"A patient cannot give meaningful consent to sexual contact due to the position of trust and the disparity of power in the physician-patient relationship," New York State's Department of Health website says.
Of course, things get a hair murkier when you try to apply our real-world code of medical ethics to a multiplayer shooter about gorilla scientists, robot ninjas and time-hopping lesbians. For example, since Mercy is technically the doctor for the entire Overwatch organization, should she not be allowed to have romantic relationships with anyone? Does this mean all support characters are technically physicians who shouldn't be allowed to have romantic relationships with the other characters, or is it just Mercy? Since Overwatch as an organization was disbanded, should Mercy still not be allowed to have a relationship with Genji?
Since the canon of the Overwatch world is drip-fed in little comics, animated shorts and voice lines, pinning down concrete information about anything is troublesome, leaving a lot of room for this kind of fan interpretation.
The other main beef this Overwatch fan has with the pairing has to do with their perception that Mercy weaponized Genji's body without his consent. This particular point of lore is — as is most Overwatch lore — murky. Yes, we know for sure that Mercy was responsible for saving Genji's life. During that process, his body was also equipped with cybernetic enhancements.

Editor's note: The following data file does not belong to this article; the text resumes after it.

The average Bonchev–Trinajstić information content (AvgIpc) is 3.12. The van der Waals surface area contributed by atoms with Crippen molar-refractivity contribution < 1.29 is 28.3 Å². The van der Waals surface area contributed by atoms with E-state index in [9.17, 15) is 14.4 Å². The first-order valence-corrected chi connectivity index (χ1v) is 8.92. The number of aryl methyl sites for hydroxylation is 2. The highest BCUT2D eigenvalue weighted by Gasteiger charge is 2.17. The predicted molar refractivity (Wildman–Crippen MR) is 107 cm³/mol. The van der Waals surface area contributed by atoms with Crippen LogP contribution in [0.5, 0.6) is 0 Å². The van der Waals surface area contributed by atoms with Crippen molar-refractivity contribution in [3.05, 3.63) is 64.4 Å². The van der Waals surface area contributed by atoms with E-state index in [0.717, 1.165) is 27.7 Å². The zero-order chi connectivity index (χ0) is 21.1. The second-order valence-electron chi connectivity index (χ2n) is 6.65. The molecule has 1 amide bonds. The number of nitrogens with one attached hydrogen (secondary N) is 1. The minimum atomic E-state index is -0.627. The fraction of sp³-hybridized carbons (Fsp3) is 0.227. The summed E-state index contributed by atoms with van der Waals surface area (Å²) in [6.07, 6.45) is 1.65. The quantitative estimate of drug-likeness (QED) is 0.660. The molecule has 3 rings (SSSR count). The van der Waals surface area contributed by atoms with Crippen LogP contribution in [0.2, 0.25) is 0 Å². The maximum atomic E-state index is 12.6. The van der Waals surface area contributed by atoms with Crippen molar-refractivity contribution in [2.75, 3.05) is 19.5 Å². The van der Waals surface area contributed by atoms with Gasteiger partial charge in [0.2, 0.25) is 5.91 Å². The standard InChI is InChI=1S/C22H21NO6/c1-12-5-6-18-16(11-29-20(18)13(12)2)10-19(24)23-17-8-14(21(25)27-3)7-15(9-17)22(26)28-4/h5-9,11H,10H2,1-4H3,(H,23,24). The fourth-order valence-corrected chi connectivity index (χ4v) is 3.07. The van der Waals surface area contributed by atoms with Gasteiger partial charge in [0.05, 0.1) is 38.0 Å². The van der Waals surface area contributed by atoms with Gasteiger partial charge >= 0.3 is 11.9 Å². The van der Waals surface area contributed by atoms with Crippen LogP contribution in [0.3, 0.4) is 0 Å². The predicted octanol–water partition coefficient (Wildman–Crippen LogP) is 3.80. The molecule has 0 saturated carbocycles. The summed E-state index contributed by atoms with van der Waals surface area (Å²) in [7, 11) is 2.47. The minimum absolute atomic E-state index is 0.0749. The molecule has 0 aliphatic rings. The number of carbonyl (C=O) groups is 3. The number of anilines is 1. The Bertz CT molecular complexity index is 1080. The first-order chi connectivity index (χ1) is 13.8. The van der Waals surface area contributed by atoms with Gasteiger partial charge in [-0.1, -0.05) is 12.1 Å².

However, the assertion that Mercy herself was responsible for these enhancements seems to run contrary to her official bio on the Overwatch site, which describes her as "at odds with her superiors and the organization's overarching aims." If she was at odds with Overwatch's militaristic and violent goals as her bio implies, does it make sense that she would have advocated for a weaponized, cybernetic Genji? There's not really a clear answer one way or another, but the nonconsensual weaponization makes the pairing problematic for the aforementioned Overwatch fan.
"Imagine dying and waking up to someone saying, 'Guess what! You're back,'" they explained. "'And your body is a weapon and we plan on using you and your skill for our organization and I hate to say it, but you don't really have the option to say 'no.'"
It's an odd problem to wrap your head around. After all, the Overwatch website goes out of its way to characterize Mercy as a benevolent scientist who values peace, but she was still technically complicit in the whole thing.
Is Mercy the corner-cutting, morally questionable scientist some of the Overwatch fandom is making her out to be, or is she "a peerless healer, a brilliant scientist and a staunch advocate for peace," as her bio describes?
Does it matter?
Not all Gency naysayers are against the pairing for the same reasons stated above. Some of it could simply be rooted in anger that it contradicts their favorite ships, like the Mercy/Pharah pairing called "Pharmercy" — but it's a helpful and fascinating perspective nonetheless.
Mic has reached out to Blizzard for comment and will update with any response.